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09 Oct 2013, 8:39 am

blueroses wrote:
I find that earthing/grounding idea really interesting. It seems like it just intuitively makes sense to me, although I've never tried it.


I've certainly become a fan of earthing of late. It's been a nice addition to the other health improvements I've made over the years.



kalli889
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09 Oct 2013, 9:19 am

My family in the Pacific NW take up to 10,000 IU of Vitamin D a day (prescribed by a doctor!), with Vitamin K for absorption. They also go tanning! WHICH WAS TOTALLY PRESCRIBED BY A DOCTOR! My sister-in-law used to just get so depressed she'd be bedridden and have weeping fits, and every winter she and her friend go tanning together at least once a week, on the beds that have the rays that make the body produce the most Vitamin D. I'm of a mind that a lot of skin cancers are aided by chemicals in sunscreens or commercial tanning bed lotions, so I would use coconut oil, which I've heard anecdotally prevents burns. Also make sure to get plenty of Omega-3s. I like OmegaBrite or CorOmega fish oils. When I can afford it, I take 6-8 OmegaBrites to stay sane, and eat plenty of salmon.



RetroGamer87
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10 Oct 2013, 8:02 pm

I love the mild Australian winters and hate the horrendous Australian summers. Heat can cause insomnia and create an aversion to physical activity. I'll never know why Australia hasn't adopted the siesta for outdoor jobs considering it's as hot as Mexico. At least I live in the dry part of Australia and not the humid part of Australia. I can't stand humidity.



DragonKazooie89
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10 Oct 2013, 9:31 pm

If there is snow, I go play with it. If not, I'll just cuddle up with a blanket and stay online. I'm usually inside on the computer anyways. I love rain and snow anyways because it's fun to watch.

I live in a mountain community so it gets pretty cold in the winter.



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11 Oct 2013, 3:48 am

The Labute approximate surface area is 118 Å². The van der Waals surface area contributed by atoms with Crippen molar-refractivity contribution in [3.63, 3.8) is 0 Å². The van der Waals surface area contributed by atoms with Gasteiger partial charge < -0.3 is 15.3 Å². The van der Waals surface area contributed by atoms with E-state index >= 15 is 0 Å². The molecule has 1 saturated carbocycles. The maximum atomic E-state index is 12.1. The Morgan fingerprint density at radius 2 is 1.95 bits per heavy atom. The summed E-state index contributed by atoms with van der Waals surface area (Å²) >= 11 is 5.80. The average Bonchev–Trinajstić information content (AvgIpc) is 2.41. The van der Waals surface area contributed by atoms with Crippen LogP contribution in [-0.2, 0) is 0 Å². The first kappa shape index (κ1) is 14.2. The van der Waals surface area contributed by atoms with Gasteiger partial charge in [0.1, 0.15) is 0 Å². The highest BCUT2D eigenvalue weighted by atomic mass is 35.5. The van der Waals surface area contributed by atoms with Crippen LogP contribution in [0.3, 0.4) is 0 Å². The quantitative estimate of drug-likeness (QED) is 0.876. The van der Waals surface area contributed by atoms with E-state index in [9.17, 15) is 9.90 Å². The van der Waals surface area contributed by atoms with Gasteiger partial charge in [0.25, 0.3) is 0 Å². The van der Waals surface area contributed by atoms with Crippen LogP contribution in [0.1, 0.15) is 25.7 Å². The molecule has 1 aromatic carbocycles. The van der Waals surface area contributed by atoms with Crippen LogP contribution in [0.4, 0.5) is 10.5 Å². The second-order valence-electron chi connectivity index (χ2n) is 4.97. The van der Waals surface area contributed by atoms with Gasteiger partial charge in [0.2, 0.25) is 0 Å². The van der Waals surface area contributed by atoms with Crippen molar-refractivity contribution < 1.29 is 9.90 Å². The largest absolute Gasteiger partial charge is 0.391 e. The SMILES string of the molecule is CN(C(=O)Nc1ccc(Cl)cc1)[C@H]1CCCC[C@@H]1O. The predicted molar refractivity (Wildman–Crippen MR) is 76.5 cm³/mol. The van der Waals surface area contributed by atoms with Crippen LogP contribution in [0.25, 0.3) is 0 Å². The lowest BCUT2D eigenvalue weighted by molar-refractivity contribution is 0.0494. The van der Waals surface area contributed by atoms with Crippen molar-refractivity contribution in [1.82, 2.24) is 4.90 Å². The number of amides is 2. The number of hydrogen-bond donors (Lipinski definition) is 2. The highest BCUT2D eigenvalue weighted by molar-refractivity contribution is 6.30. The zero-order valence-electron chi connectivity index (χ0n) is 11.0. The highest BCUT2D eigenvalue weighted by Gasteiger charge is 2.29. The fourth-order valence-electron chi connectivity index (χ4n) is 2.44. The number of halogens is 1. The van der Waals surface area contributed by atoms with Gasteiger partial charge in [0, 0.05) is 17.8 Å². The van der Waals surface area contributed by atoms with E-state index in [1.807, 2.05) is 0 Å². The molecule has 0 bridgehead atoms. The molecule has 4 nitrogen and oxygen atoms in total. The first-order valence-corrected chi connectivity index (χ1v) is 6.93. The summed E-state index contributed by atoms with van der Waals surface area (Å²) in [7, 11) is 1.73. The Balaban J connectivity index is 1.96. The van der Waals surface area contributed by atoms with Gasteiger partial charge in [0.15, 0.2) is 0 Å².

Beside the already mentioned stuff, around here people like to use additional a herb, that lets the eye and skin become more sensitive to light. (The output of serotonin and noradrenalin is partly depending on the light volume information, that your eye sends to your brain. So by making your eyes more sensitive to light, you trick the brain.) Its called in german "Johanneskraut", and google tells me the translation would be "John´s Wort" but I am not sure if thats correct.

You should be aware, that you only should use that herb, if you really have "grey" winters, with rather no direct sun. So because of us being very north, the sun in winter is even during noon far in the south and not streight above, so its very weak and additional the dawn is late in the morning and early in the evening. Additional that we have anyway that shitty fog and clouds 90% of winters days so you hardly ever see the sun directly.

But you should not use that herb, if you live in areas, were you still have more direct sun in winter, because then making your skin and eyes more sensitive to the sun, is damaging. So its a good stuff, if you really have shitty "grey" winters, and hardly ever see the sun directly for months, but you should not use it otherwise.



auntblabby
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11 Oct 2013, 11:54 am

in Germany, st. john's wort is on the national [health] formulary.



alex
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11 Oct 2013, 12:02 pm

Another option is to move to Los Angeles where it's always sunny. When I lived on the east coast I always felt much happier in the summer. Now I feel happy all year round.


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auntblabby
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11 Oct 2013, 12:04 pm

but it needs to be noted that there are "sun" people [who are susceptible to SAD due to their having high need for direct sunlight] and "rain" people [like myself, who get overstimulated by sunlight and tend to get depressed in hot weather]. the two types are not mutually compatible.